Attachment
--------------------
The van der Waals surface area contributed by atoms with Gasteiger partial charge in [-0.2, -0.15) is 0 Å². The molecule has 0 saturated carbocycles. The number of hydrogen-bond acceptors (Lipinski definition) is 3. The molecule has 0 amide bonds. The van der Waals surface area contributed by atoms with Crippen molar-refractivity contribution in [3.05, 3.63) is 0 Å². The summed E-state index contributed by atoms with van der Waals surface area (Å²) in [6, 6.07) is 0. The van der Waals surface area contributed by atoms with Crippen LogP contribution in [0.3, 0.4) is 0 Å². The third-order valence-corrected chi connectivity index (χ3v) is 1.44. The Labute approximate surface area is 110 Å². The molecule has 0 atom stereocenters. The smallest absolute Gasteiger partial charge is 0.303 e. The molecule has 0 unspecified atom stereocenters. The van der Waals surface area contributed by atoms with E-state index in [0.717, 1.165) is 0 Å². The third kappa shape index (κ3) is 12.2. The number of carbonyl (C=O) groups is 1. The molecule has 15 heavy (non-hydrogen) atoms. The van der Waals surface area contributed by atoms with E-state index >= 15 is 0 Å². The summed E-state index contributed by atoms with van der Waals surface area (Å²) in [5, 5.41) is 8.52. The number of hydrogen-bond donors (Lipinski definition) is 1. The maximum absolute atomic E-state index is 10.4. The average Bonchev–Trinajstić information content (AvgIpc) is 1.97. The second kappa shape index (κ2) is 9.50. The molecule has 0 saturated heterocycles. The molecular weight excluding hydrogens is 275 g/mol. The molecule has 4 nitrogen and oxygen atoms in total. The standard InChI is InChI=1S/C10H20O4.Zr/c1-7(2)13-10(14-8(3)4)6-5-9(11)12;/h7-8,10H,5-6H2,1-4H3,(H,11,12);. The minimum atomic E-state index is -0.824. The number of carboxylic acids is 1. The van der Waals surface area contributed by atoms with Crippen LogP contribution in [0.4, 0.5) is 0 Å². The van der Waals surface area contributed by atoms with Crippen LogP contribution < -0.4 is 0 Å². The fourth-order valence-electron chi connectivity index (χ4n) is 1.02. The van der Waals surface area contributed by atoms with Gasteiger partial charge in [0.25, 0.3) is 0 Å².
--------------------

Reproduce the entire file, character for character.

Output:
The van der Waals surface area contributed by atoms with Gasteiger partial charge in [-0.2, -0.15) is 0 Å². The molecule has 0 saturated carbocycles. The number of hydrogen-bond acceptors (Lipinski definition) is 3. The molecule has 0 amide bonds. The van der Waals surface area contributed by atoms with Crippen molar-refractivity contribution in [3.05, 3.63) is 0 Å². The summed E-state index contributed by atoms with van der Waals surface area (Å²) in [6, 6.07) is 0. The van der Waals surface area contributed by atoms with Crippen LogP contribution in [0.3, 0.4) is 0 Å². The third-order valence-corrected chi connectivity index (χ3v) is 1.44. The Labute approximate surface area is 110 Å². The molecule has 0 atom stereocenters. The smallest absolute Gasteiger partial charge is 0.303 e. The molecule has 0 unspecified atom stereocenters. The van der Waals surface area contributed by atoms with E-state index in [0.717, 1.165) is 0 Å². The third kappa shape index (κ3) is 12.2. The number of carbonyl (C=O) groups is 1. The molecule has 15 heavy (non-hydrogen) atoms. The van der Waals surface area contributed by atoms with E-state index >= 15 is 0 Å². The summed E-state index contributed by atoms with van der Waals surface area (Å²) in [5, 5.41) is 8.52. The number of hydrogen-bond donors (Lipinski definition) is 1. The maximum absolute atomic E-state index is 10.4. The average Bonchev–Trinajstić information content (AvgIpc) is 1.97. The second kappa shape index (κ2) is 9.50. The molecule has 0 saturated heterocycles. The molecular weight excluding hydrogens is 275 g/mol. The molecule has 4 nitrogen and oxygen atoms in total. The standard InChI is InChI=1S/C10H20O4.Zr/c1-7(2)13-10(14-8(3)4)6-5-9(11)12;/h7-8,10H,5-6H2,1-4H3,(H,11,12);. The minimum atomic E-state index is -0.824. The number of carboxylic acids is 1. The van der Waals surface area contributed by atoms with Crippen LogP contribution in [0.4, 0.5) is 0 Å². The van der Waals surface area contributed by atoms with Crippen LogP contribution < -0.4 is 0 Å². The fourth-order valence-electron chi connectivity index (χ4n) is 1.02. The van der Waals surface area contributed by atoms with Gasteiger partial charge in [0.25, 0.3) is 0 Å².